The Success of Students (SOS) tutoring program, which began during the pandemic and allows K-12 students to receive academic and socioemotional support from W&M graduate students, is one of the many contributions that Janise Parker, assistant professor of school psychology, has lately made to her field. She also is known for her excellence in research in the area of school psychology and brings her expertise to a broad community through her blog on Psychology Today entitled “Culture, Community, and Conscience.” Through her blog posts, she discusses student engagement, motivation and other issues surrounding mental health, primarily among Black youth. It has become an outlet for Parker to share findings from current research in a way that is accessible and useful for the everyday parent, caregiver and adult responsible for the well-being of children.
Now, the premier organization for research in school psychology has recognized Parker for her contributions to the field and has named her an Early Career Scholar for the 2022 School Psychology Research Collaboration Conference (SPRCC). Hosted by the Society for the Study of School Psychology (SSSP), the conference was held both in person and virtually this spring. During this same week, Parker received the Early Career Faculty Scholarship/Award during the Trainers of School Psychology Conference.
Parker was invited to attend the 2022 SPRCC as a fellow where she was matched with a research mentor and collaborated with colleagues to develop sustainable research agendas. Attendees met in large and small groups, learned strategies for succeeding as an early career scholar (e.g., managing a research lab, procuring grants), reflected on social justice, analyzed articles, and planned collaborative research projects. In particular, Parker was placed in a small group with catalyst scholar Scott Graves at The Ohio State University and four other early faculty where together they planned research projects surrounding their shared interest in promoting equity in schools and communities.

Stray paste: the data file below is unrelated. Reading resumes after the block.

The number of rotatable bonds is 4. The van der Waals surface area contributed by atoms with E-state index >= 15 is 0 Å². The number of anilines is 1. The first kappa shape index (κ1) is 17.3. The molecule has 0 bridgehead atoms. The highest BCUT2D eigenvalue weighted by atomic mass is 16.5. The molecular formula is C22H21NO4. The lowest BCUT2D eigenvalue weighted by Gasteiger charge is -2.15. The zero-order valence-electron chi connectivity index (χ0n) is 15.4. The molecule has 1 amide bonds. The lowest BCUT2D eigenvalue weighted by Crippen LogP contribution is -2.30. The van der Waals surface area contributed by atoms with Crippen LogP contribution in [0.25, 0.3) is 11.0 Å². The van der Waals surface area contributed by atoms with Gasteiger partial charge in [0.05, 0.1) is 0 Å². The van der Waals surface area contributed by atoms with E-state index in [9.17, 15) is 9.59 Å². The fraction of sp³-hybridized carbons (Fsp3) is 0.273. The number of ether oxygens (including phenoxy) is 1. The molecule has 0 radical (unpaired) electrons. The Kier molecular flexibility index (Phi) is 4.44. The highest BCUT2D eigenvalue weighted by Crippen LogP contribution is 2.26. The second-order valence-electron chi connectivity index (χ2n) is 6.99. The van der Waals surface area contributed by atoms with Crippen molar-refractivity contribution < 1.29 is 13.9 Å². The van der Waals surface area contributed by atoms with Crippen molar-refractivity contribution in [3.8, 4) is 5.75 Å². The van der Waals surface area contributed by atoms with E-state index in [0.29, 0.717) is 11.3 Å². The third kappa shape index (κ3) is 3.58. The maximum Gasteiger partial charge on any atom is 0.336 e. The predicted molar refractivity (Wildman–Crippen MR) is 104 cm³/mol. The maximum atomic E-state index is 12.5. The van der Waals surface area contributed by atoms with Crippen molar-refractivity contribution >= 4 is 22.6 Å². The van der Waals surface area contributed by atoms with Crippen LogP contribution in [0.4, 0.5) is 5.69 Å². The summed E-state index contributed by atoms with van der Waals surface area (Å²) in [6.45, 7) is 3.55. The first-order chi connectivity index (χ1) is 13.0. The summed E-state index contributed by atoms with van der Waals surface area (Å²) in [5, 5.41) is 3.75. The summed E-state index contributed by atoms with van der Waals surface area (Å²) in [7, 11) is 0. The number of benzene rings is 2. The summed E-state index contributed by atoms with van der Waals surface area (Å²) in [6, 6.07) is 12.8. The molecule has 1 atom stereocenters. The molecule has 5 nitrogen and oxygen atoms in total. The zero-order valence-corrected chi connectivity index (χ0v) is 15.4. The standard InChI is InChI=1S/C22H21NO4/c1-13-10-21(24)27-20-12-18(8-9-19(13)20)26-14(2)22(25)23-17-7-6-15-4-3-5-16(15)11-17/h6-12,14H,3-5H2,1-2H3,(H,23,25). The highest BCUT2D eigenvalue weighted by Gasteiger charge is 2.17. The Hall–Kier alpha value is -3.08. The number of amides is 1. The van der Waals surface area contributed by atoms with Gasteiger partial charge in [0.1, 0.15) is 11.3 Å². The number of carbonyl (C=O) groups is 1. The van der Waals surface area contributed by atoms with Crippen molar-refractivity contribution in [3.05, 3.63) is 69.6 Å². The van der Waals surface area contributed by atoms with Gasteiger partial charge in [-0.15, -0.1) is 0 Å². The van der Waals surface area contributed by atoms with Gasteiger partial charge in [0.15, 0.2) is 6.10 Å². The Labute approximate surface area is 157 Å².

In reflecting on the experience at SPRCC, Parker shares, “It was affirming as a scholar of color. I felt heard and it was validating to share the highs, lows, and experiences unique to marginalized faculty. Mentors of color shared how they navigated those issues and my network expanded to help me navigate oppressive structures that live in the academy.”
Parker hopes to build on the network she gained from this experience and the plans her small group put into place for future research. For example, Parker is particularly passionate about the recruitment and retention of school psychologists from marginalized populations. “Much of the literature focuses on graduate students, but we would like to expand on what happens when these early career practitioners enter the field after we retain them in graduate school,” states Parker. Aligned with her passion, Parker is also leading a research project that involves the development of a structured support program for early career women of color in school-based mental health fields. Other members of this research team include Natoya Haskins, associate professor at William & Mary; alumna Nancy Chae Ph.D. '20; Angelina Nortey, clinical assistant professor at Yeshiva University; and Kierra Fulmore, founder of School Psych Sistahs, Inc. Her passion for supporting early career practitioners was recognized by the field, as the team recently received an anti-racism seed grant from Division 16 of the American Psychological Association to support the pilot stage of the program.
Overall, she is dedicated to being a productive researcher that reaches the community, promoting equity and truly embodying what it means to be a scholar-activist. “The resources I gained from SPRCC will help strengthen my scholarship, as I look to support other members of the community that invested so much in me.”
To learn more about the issues mentioned above, you can follow Parker’s blog on Psychology Today at: “Culture, Community, and Conscience.”